Funders are working to shift more power towards charities and communities

Seed-funding

Elaine Wilson examines the changing relationship between funders and charities

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7th February 2019 by TFN Guest 0 Comments

Working for an independent funder for nearly 19 years I have learnt a lot, seen great work happen across Scotland and had numerous conversations about what funders should be doing or need to do more of. Many of the comments are justifiable and have resulted in a positive collective response. This is evident in the Scottish Funders Forum’s commitment to explore and discuss reporting burdens and the production of harmonising reporting. 

An increasingly common conversation amongst funders is how to develop the relationship between funder and funding recipient, how to make it feel meaningful and how to develop reciprocal dialogue.  

At Corra Foundation, we have long sought to explore and challenge the power dynamic between funders and charities that has in the past tended to favour the funder. Through our work alongside charities we have learned that organisations often felt that they were unable to ask questions, meet specific deadlines and or ask for core funding.  This imbalance of power was something we wanted to stop.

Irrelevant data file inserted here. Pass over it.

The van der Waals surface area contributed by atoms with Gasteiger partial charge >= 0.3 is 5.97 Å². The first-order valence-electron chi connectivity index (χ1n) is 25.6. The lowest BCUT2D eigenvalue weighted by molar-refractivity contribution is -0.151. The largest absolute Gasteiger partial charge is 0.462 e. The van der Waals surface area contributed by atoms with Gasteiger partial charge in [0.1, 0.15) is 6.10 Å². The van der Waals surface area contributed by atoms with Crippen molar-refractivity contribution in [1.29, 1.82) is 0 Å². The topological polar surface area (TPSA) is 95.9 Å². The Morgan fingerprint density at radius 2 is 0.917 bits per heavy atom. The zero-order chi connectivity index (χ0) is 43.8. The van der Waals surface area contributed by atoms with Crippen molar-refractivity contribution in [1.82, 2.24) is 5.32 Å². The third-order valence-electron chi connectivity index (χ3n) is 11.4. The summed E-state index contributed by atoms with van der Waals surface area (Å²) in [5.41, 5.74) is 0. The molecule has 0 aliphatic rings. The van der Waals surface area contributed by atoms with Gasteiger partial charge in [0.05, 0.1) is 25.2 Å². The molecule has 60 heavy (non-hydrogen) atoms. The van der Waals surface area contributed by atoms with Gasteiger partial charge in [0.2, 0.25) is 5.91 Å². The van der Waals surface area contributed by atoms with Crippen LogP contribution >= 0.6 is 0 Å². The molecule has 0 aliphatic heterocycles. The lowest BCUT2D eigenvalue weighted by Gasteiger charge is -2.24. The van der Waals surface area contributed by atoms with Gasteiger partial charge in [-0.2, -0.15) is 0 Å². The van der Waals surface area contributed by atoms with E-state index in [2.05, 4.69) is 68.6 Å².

In 2014, Corra Foundation took a conscious decision to think more about how the power dynamic impacted on the relationships we had with funded organisations.  We put steps in place to change our behaviour and continually test ourselves to ensure our language feels accessible and we actively listen to charities and people with lived experience to help shape funding needs. 

Elaine Wilson

Elaine Wilson

Corra is not alone on this journey, and I am increasingly talking with other funders about their role and responsibilities, particularly in relation to the power-dynamics.  A strong commitment is emerging around how funders work more collaboratively and look at ways that makes funds feel accessible.

The change in the tone of conversations and focus feels very positive. However, does it go far enough and could more be done? Definitely! I am often challenged by charities about what we do with the information we gather.

In a world where charities and the people they are support face increasing pressures on a day to day basis, can funders influence or help change happen? It appears obvious that we should be using the knowledge from reports more effectively.

At Corra Foundation we want to advocate supporting the needs of people and communities.  We are looking at ways to do this with learning from fundees reports and the insights shared at meetings and conversations with charities. All this offer further evidence on gaps in provision and examples of good practice. 

I am really looking forward to The Gathering and the joint session Corra Foundation is running with Institute for Voluntary Action Research.  The aim is to discuss and explore more how relationships between funders and funded organisations can help in a way that supports people and communities through challenging times. As funders I believe we can do more with our skills, knowledge and experiences that supports applicants and funded groups. 

Elaine Wilson is head of learning and development at Corra Foundation

The possible, not the perfect: changing funders’ practice to better serve voluntary organisations (Wednesday 20 February, 11.45am to 12.45pm, Dochart Suite)